Students Honor Selvin, Smith, and Armour with Huddleson Teaching Awards
Photo by Diane Baldwin/RAND Corporation
June 18, 2018
For two years running, Professors Molly Selvin and Troy Smith received the Huddleson Teaching Award for excellence in teaching an elective and a core course (respectively). In 2017, Professor Phil Armour also received the award for teaching an elective. All three received their awards at the 2018 Pardee RAND Graduate School Commencement Ceremony.
Students vote each year, but the award is presented biennially. The incoming cohort votes on the award given to a core course professor, and all other students vote for the elective course professor(s).
Agnes Wang (cohort '17) explained why she voted for Professor Smith, who taught Microeconomics I: "He is very passionate about teaching, very good at what he teaches, very articulate, combines theories with real life examples, and is very much willing to help his students."
Rushil Zutshi ('17) concurred: "I voted for him because I think he hits the sweet spot in terms of theory and application. He encourages discussions in class that may be slightly tangential but really help in grounding concepts better, he gives really interesting homework and exams, and he's very affable even outside of class and just an all-around great guy. I think it shows in class as well in his patience and approachability as well."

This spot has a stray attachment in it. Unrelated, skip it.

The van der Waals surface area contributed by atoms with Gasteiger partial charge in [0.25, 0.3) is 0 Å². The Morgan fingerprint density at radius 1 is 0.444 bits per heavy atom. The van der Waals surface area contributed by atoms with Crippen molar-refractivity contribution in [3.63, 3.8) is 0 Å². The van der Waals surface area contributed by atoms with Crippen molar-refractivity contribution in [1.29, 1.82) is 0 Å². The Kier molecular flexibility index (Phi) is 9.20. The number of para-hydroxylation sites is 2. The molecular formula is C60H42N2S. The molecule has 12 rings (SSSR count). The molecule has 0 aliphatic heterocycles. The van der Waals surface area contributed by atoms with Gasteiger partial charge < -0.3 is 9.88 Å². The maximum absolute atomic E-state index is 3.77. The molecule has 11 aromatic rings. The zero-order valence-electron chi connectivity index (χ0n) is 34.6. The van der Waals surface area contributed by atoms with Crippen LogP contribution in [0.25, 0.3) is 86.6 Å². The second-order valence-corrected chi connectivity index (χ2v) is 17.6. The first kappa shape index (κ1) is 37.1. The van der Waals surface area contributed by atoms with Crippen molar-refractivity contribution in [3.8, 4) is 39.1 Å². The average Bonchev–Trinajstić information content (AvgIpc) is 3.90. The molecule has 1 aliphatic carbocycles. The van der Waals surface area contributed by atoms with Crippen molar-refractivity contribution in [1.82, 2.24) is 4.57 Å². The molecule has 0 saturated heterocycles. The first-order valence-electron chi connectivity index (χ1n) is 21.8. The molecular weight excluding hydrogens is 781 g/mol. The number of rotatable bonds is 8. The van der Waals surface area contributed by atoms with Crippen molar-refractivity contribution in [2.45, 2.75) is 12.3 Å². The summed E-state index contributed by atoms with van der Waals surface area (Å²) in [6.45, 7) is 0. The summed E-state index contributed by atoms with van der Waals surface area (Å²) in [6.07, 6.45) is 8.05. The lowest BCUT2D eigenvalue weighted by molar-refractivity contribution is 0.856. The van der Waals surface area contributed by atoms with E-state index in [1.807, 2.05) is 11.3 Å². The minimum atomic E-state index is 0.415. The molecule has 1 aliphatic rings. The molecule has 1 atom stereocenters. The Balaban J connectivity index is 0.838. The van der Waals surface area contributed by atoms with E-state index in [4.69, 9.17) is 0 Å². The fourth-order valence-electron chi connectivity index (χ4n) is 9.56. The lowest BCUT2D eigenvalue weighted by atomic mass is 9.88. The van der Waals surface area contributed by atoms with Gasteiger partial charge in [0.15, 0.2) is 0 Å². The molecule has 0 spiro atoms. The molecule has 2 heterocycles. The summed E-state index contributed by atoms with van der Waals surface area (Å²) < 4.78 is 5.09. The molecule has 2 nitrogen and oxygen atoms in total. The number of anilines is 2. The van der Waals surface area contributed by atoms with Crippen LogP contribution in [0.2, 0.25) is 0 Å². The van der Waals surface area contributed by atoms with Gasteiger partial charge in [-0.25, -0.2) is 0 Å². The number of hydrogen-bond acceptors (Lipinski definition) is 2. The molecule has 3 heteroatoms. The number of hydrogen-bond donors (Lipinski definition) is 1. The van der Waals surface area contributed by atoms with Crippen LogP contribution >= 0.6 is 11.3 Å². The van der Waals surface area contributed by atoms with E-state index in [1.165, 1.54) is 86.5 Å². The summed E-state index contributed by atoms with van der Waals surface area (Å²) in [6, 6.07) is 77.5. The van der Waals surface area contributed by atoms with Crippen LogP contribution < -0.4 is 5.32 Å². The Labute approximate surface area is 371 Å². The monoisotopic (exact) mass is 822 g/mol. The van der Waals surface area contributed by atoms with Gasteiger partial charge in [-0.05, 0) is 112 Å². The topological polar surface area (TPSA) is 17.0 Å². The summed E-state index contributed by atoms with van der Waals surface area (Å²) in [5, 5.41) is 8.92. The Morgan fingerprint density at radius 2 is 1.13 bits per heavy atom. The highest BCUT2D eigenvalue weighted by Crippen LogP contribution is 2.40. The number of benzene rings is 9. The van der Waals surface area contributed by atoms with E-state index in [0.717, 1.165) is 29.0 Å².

Gulrez Azhar ('14) audited Professor Selvin's History of Public Policy course and shared his thoughts: "The way she conducted the course was inspirational. We were expected to read and then discuss the topic of the day in class. Come having done your readings, no electronics allowed, don’t be late; those missing a class were politely reminded. Though none of that was needed, the class itself was so interesting!
"Many of the chosen issues were strongly emotive and partisan," Azhar added. "Many — perhaps including some of us — are so strongly sure of the correctness of our opinions without bothering to understand the other side; especially in these days of Truth Decay. But the way Molly treated the issues in class was so different. We would try to understand where different constituents come from. To a non-American — me — it was a magical insight in the U.S. policymaking process: the consensus building, give and take, history repeating itself, interpreting the law, values, etc. Many of my simplistic assumptions were rightfully shattered. She expertly steered the class through this learning experience. We also tried coming up with some solutions to seemingly intractable problems. It sure was a journey and I am left wanting for more!"
David Catt ('16) commented, "Molly is a very good teacher. First, she brilliantly covers her subject matter; her legal and historical analysis training and experience are very evident as is the diversity of her professional experiences as a journalist, researcher, and educator. Second, she is also very engaging and did a good job of facilitating discussion among the students and challenging us to engage. It was enjoyable to participate in the class each week."
Congratulations to all three professors!